5.47In any event, any new domestic autonomy to amend (or abolish) excise duty rates notwithstanding, the UK’s departure from the common legal system for excise in the EU is likely to have a significant impact on trade in excise goods (both in terms of commercial traffic and travellers’ personal allowance when moving between the two) unless specific mitigating measures are agreed between the Government and the European Commission. At this stage, it is unclear what the Government’s detailed proposals in this area might be, although it has as part of the ‘backstop’ to keep the Northern Ireland border free of customs and regulatory infrastructure, that the UK as a whole might continue to apply some parts of the EU’s acquis on excise duty for an indefinite period (see paragraphs 5.53 to 5.60 below).
5.48The default position once the UK leaves the Single Market and the Customs Union is that the UK will also leave the common excise area. The European Commission outlined the implications of that in a recent .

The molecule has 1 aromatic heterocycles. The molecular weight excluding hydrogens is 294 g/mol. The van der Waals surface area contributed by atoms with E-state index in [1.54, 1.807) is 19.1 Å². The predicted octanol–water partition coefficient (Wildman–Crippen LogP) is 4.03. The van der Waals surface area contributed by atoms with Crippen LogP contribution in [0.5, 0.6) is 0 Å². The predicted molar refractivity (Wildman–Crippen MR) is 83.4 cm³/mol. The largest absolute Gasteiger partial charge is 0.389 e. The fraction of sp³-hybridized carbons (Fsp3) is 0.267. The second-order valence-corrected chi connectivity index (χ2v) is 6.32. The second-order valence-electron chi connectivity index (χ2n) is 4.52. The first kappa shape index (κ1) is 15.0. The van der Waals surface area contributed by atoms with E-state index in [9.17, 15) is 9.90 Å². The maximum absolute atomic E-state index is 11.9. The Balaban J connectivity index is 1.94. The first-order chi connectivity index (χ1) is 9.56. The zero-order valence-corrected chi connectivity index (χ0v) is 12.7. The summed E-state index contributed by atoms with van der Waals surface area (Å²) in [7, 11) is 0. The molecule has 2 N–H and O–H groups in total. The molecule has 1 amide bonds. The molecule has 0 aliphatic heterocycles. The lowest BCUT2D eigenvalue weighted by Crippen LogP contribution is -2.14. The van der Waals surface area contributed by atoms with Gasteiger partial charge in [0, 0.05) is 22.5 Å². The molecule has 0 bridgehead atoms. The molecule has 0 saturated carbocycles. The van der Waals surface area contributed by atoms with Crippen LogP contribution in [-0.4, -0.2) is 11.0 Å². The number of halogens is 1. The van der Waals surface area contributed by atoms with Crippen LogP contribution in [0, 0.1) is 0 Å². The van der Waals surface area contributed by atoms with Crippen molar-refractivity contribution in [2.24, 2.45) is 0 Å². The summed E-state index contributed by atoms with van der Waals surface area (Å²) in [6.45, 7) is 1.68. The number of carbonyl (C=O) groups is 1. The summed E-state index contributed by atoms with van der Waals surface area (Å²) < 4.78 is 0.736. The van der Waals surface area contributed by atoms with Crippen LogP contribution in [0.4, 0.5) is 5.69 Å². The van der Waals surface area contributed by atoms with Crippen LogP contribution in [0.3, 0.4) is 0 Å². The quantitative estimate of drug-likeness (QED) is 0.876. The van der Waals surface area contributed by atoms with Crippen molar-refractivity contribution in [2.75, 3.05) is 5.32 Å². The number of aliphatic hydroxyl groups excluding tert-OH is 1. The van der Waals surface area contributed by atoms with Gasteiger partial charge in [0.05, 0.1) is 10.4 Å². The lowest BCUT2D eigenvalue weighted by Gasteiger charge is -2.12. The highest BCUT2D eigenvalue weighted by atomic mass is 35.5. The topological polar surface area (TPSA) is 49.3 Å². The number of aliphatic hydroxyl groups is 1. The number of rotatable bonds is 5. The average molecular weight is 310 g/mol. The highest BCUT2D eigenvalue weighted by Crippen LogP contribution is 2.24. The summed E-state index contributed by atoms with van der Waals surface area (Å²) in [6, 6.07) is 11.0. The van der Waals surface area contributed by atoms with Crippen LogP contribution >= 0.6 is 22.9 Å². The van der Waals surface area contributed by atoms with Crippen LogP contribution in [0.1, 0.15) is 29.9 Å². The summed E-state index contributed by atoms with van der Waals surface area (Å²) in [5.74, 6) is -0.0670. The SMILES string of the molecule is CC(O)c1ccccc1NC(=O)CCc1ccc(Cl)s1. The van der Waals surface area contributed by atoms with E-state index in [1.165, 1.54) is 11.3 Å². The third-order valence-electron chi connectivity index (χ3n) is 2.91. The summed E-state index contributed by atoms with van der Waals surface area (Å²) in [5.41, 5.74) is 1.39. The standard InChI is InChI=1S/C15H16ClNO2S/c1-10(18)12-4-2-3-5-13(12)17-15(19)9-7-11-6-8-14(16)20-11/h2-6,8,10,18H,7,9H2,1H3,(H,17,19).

5.49In summary, exports of excisable goods from the UK to the EU will no longer be able to benefit from the ‘duty suspension’ process under the EMCS, which accounts for 97 per cent of all cross-border movements of excise goods within the EU without the use of border controls. Instead, for commercial movements, the UK will have its own process for certifying excise goods have left the country, after which they will be checked by the customs and regulatory authorities at the border of the receiving EU country (at which point they could be placed under duty suspension under the EMCS to be moved to another Member State).
5.50As a result, UK exporters will have to mirror the additional administrative requirements that currently apply to exports of excisable goods to non-EU countries: they will need to lodge an export declaration with HM Revenue & Customs; prove the goods have left the country so that no excise duty has to be paid in the UK; and clear customs, VAT and excise checks, as well as product standard controls, at the point of entry in the EU. The same would presumably apply in reverse for shipments of goods from the EU-27 to the UK, although the Government’s latitude to set UK-specific requirements will depend on the outcome of the negotiations with the EU on a future economic partnership.